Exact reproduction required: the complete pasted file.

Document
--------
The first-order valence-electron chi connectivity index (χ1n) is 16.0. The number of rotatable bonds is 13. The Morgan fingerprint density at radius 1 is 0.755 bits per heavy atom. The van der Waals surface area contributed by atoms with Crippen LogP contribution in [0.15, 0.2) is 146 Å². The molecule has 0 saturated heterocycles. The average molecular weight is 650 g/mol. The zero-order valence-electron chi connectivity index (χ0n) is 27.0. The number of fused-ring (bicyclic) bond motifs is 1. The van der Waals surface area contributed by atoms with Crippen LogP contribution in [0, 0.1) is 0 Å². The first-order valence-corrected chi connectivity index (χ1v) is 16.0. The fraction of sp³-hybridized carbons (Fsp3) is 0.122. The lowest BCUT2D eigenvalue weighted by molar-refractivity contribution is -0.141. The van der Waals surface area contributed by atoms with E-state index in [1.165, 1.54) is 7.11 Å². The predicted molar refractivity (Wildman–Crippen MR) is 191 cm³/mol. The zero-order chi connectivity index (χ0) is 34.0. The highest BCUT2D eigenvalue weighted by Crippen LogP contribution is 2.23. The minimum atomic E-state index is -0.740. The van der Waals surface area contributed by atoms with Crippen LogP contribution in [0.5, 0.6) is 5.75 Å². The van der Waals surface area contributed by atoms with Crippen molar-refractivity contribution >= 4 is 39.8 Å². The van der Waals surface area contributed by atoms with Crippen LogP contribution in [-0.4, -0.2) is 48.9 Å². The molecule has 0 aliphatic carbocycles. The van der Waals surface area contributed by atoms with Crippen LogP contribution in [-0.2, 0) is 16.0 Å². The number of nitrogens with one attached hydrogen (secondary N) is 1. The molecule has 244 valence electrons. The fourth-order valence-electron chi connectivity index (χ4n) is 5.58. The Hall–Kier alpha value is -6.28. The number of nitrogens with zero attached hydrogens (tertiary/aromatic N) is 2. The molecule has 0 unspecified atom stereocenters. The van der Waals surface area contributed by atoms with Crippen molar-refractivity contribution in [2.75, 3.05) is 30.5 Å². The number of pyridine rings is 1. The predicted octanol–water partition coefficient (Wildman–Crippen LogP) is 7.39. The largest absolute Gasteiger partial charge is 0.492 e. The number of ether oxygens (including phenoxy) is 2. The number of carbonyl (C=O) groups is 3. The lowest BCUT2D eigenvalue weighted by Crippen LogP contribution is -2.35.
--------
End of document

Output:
The first-order valence-electron chi connectivity index (χ1n) is 16.0. The number of rotatable bonds is 13. The Morgan fingerprint density at radius 1 is 0.755 bits per heavy atom. The van der Waals surface area contributed by atoms with Crippen LogP contribution in [0.15, 0.2) is 146 Å². The molecule has 0 saturated heterocycles. The average molecular weight is 650 g/mol. The zero-order valence-electron chi connectivity index (χ0n) is 27.0. The number of fused-ring (bicyclic) bond motifs is 1. The van der Waals surface area contributed by atoms with Crippen LogP contribution in [0, 0.1) is 0 Å². The first-order valence-corrected chi connectivity index (χ1v) is 16.0. The fraction of sp³-hybridized carbons (Fsp3) is 0.122. The lowest BCUT2D eigenvalue weighted by molar-refractivity contribution is -0.141. The van der Waals surface area contributed by atoms with E-state index in [1.165, 1.54) is 7.11 Å². The predicted molar refractivity (Wildman–Crippen MR) is 191 cm³/mol. The zero-order chi connectivity index (χ0) is 34.0. The highest BCUT2D eigenvalue weighted by Crippen LogP contribution is 2.23. The minimum atomic E-state index is -0.740. The van der Waals surface area contributed by atoms with Crippen LogP contribution in [0.5, 0.6) is 5.75 Å². The van der Waals surface area contributed by atoms with Crippen molar-refractivity contribution >= 4 is 39.8 Å². The van der Waals surface area contributed by atoms with Crippen LogP contribution in [-0.4, -0.2) is 48.9 Å². The molecule has 0 aliphatic carbocycles. The van der Waals surface area contributed by atoms with Crippen LogP contribution in [-0.2, 0) is 16.0 Å². The number of nitrogens with one attached hydrogen (secondary N) is 1. The molecule has 244 valence electrons. The fourth-order valence-electron chi connectivity index (χ4n) is 5.58. The Hall–Kier alpha value is -6.28. The number of nitrogens with zero attached hydrogens (tertiary/aromatic N) is 2. The molecule has 0 unspecified atom stereocenters. The van der Waals surface area contributed by atoms with Crippen molar-refractivity contribution in [2.75, 3.05) is 30.5 Å². The number of pyridine rings is 1. The predicted octanol–water partition coefficient (Wildman–Crippen LogP) is 7.39. The largest absolute Gasteiger partial charge is 0.492 e. The number of ether oxygens (including phenoxy) is 2. The number of carbonyl (C=O) groups is 3. The lowest BCUT2D eigenvalue weighted by Crippen LogP contribution is -2.35.